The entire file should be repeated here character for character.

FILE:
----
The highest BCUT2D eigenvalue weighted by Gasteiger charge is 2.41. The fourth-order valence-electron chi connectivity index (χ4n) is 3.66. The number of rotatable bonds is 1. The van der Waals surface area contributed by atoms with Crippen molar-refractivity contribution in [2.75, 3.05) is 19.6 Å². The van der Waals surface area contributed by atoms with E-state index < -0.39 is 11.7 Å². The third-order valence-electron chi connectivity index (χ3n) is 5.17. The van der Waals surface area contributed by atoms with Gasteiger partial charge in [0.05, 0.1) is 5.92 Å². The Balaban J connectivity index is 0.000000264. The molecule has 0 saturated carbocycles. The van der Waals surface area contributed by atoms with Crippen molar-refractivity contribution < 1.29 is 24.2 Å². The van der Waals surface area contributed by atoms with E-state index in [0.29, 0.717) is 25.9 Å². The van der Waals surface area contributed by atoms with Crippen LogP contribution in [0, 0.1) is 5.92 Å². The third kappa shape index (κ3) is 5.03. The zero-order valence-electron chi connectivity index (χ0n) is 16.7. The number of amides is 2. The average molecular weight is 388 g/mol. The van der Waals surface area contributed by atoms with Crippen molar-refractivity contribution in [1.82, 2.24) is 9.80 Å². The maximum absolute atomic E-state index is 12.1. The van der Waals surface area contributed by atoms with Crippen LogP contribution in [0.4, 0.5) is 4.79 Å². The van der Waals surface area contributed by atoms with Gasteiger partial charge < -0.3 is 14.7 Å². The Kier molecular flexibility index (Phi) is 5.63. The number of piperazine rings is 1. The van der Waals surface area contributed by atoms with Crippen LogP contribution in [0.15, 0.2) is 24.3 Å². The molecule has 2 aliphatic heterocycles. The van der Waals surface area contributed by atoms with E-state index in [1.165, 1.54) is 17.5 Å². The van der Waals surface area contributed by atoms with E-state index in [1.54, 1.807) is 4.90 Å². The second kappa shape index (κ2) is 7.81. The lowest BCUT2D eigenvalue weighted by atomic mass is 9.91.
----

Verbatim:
The highest BCUT2D eigenvalue weighted by Gasteiger charge is 2.41. The fourth-order valence-electron chi connectivity index (χ4n) is 3.66. The number of rotatable bonds is 1. The van der Waals surface area contributed by atoms with Crippen molar-refractivity contribution in [2.75, 3.05) is 19.6 Å². The van der Waals surface area contributed by atoms with E-state index < -0.39 is 11.7 Å². The third-order valence-electron chi connectivity index (χ3n) is 5.17. The van der Waals surface area contributed by atoms with Gasteiger partial charge in [0.05, 0.1) is 5.92 Å². The Balaban J connectivity index is 0.000000264. The molecule has 0 saturated carbocycles. The van der Waals surface area contributed by atoms with Crippen molar-refractivity contribution < 1.29 is 24.2 Å². The van der Waals surface area contributed by atoms with E-state index in [0.29, 0.717) is 25.9 Å². The van der Waals surface area contributed by atoms with Crippen LogP contribution in [0, 0.1) is 5.92 Å². The third kappa shape index (κ3) is 5.03. The zero-order valence-electron chi connectivity index (χ0n) is 16.7. The number of amides is 2. The average molecular weight is 388 g/mol. The van der Waals surface area contributed by atoms with Crippen molar-refractivity contribution in [1.82, 2.24) is 9.80 Å². The maximum absolute atomic E-state index is 12.1. The van der Waals surface area contributed by atoms with Crippen LogP contribution in [0.4, 0.5) is 4.79 Å². The van der Waals surface area contributed by atoms with Gasteiger partial charge < -0.3 is 14.7 Å². The Kier molecular flexibility index (Phi) is 5.63. The number of piperazine rings is 1. The van der Waals surface area contributed by atoms with Crippen LogP contribution in [0.15, 0.2) is 24.3 Å². The molecule has 2 aliphatic heterocycles. The van der Waals surface area contributed by atoms with E-state index in [1.165, 1.54) is 17.5 Å². The van der Waals surface area contributed by atoms with E-state index in [1.54, 1.807) is 4.90 Å². The second kappa shape index (κ2) is 7.81. The lowest BCUT2D eigenvalue weighted by atomic mass is 9.91.